Thursday, 13 October 2011

Cutting It Short

So, following on from yesterday's entry, I finally heard back from the hapless students to say that they'd like to see me for an audition today. I mean, they wanted to see me tomorrow when they contacted me but now it's today and today is the day I saw understand, right? If not, the short answer is that I saw them today. Anyway, it seemed that someone was listening to all my bitching and moaning about waiting as they said they wanted to see me at 8am. Yep. AM. Not pm, the time when most people are out and about and functioning but AM. The time when all the good people of the world are still, at the very most, lounging around in their pyjamas and wondering what they're going to do with their day. They're not racing into town to audition for an unpaid student film.

I realise this sounds massively lazy and diva-like of me to say this but is anyone really at their best at 8am? When I used to work, my shift started at 8am so I'm perfectly capable of dragging myself out of my cosy little bed when it's still dark and forcing myself to face the world at a time when it really shouldn't be seen. However, that job just required me to hide behind a computer, play around with Excel spreadsheets and be shouted at by customers with a job lot of both time and money on their hands. No one there would be offended by my bleary-eyed, wild-haired early morning look. A camera, on the other hand, does not need to see me in pre-breakfast fashion. It causes lenses to crack and microphones to shudder. So I asked for another time slot and, god bless their little student loan funded socks, they gave me one a few hours later.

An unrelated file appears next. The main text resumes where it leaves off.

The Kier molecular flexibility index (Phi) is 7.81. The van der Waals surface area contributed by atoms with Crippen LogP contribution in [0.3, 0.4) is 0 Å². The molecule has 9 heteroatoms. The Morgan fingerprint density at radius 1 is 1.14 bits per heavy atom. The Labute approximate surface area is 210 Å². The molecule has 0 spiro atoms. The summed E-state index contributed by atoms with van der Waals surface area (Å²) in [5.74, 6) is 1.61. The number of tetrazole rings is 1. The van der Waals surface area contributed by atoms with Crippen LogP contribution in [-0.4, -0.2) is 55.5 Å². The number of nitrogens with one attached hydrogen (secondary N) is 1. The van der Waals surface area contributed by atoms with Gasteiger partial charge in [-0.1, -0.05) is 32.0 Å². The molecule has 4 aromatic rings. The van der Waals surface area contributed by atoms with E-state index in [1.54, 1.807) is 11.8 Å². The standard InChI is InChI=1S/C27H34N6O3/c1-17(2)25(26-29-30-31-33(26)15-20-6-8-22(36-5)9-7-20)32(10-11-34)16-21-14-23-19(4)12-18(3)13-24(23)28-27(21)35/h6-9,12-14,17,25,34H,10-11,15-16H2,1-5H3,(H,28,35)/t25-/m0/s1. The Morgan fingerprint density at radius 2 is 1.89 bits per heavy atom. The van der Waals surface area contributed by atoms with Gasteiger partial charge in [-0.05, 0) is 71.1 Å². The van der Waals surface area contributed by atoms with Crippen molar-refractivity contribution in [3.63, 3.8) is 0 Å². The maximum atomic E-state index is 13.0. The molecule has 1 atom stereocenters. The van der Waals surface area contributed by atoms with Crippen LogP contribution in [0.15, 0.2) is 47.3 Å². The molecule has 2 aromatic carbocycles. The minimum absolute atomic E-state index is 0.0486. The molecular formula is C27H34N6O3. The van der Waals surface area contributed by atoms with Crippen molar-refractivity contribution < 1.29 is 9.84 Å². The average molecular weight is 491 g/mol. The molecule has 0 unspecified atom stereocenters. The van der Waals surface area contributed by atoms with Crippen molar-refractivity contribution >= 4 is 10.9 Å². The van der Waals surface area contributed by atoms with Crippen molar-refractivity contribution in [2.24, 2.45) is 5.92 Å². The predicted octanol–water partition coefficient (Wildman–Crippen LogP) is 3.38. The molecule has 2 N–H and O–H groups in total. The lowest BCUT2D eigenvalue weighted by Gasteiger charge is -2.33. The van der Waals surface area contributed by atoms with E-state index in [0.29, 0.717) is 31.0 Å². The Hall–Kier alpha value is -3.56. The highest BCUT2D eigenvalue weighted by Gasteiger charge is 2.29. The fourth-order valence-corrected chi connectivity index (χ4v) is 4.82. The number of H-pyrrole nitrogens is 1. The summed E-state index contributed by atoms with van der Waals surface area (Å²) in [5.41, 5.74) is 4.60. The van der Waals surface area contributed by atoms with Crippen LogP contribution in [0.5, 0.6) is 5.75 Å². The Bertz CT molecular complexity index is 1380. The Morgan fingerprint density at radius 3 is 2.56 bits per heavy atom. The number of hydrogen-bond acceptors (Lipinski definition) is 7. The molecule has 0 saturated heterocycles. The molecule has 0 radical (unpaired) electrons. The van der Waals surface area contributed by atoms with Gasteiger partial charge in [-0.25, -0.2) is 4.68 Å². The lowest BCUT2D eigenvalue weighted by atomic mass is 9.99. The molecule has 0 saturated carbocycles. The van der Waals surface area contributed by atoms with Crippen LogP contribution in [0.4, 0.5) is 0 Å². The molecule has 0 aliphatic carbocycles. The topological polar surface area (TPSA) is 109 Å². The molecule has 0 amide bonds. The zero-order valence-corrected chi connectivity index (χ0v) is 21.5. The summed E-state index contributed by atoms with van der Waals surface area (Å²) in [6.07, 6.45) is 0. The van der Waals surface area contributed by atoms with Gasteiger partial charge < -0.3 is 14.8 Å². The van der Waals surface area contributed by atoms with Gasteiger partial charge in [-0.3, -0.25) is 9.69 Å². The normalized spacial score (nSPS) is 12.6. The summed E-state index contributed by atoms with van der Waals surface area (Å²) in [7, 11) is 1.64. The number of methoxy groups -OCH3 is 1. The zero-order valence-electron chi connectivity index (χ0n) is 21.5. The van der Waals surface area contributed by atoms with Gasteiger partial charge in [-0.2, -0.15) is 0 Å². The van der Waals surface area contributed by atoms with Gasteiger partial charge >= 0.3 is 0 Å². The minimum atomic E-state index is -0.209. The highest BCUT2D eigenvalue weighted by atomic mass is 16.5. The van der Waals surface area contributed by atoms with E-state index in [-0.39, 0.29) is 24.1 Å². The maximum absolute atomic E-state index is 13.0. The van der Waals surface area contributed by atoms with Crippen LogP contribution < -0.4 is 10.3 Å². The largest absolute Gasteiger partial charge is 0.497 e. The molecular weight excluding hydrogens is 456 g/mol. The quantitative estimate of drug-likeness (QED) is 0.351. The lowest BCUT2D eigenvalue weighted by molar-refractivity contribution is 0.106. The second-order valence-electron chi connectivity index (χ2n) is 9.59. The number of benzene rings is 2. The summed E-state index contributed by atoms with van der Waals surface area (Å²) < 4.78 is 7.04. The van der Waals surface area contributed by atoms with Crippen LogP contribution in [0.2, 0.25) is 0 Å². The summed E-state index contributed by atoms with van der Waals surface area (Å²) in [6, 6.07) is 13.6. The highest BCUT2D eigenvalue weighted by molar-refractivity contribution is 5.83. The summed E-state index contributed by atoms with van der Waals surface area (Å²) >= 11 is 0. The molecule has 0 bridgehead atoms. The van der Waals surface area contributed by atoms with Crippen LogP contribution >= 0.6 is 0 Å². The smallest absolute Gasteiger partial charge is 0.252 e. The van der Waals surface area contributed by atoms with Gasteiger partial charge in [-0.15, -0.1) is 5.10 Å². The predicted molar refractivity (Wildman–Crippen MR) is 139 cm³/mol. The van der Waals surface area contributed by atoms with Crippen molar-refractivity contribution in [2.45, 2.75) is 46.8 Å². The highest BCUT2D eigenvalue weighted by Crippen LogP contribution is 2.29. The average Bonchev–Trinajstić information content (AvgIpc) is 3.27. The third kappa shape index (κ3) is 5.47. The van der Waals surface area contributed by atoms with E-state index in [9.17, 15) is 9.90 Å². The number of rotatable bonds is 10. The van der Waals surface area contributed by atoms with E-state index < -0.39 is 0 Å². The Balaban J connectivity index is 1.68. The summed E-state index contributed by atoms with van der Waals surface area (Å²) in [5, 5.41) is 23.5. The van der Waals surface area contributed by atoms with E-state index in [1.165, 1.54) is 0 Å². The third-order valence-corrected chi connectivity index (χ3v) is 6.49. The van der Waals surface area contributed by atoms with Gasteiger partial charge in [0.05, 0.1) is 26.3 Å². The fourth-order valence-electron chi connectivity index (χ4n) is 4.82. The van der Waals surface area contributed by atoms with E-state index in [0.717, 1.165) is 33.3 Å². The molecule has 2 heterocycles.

So off I went this morning. Note to self: if you're going to ask for a later time slot, don't then turn up late. Yes, it was the fault of the ever-faithful Northern line which, very much like my laptop, manages to run at its slowest when I really need to it be running at its quickest.  Thankfully, I was greeted by the most lovely group of students you could probably ever hope to meet. Despite the nagging feeling in the back of my head that I was probably old enough to be their great grandmother, I had a grand ol' time chatting away to them and working on the script. They were friendly, intelligent and a lot of fun. They seemed to like what I was doing with the script but for some reason my brain wasn't quite grasping what they were asking me to do. We ran through one of the sections of dialogue, they then directed me a bit and asked me to do it again. One of the directions they gave me was to add a bit more sarcasm to one of the lines. Surely that should be easy. When no one wants sarcasm, I bring it to the yard in a flash like an uninvited flasher. So when someone asks for it, why are both my brain and mouth both refusing to co-operate? Why are they similarly struggling with the terms 'confident', 'hesitant' and 'dismissive?' These are all terms that I understand and practice on a daily basis so why isn't it quite working? . We did a few more sections from the script and although it all felt 'OK', there was a horrible feeling that it all wasn't just quite good enough. Sadly, I just think there are days when your body just has other plans for the day and god help anyone who tries to add an amendment to their itinerary

And the battle for work continues. Or it would if I'd actually applied for anything today. Maybe I should just hire myself out to students who fancy practicing barking simple orders at weak and feeble actors and watching them squirm under the very little pressure put upon them. Could be quite the little money-making scheme. Or at the very least it might bring me up to speed with the rest of the world and finally teach me how to deal with the most basic of commands.

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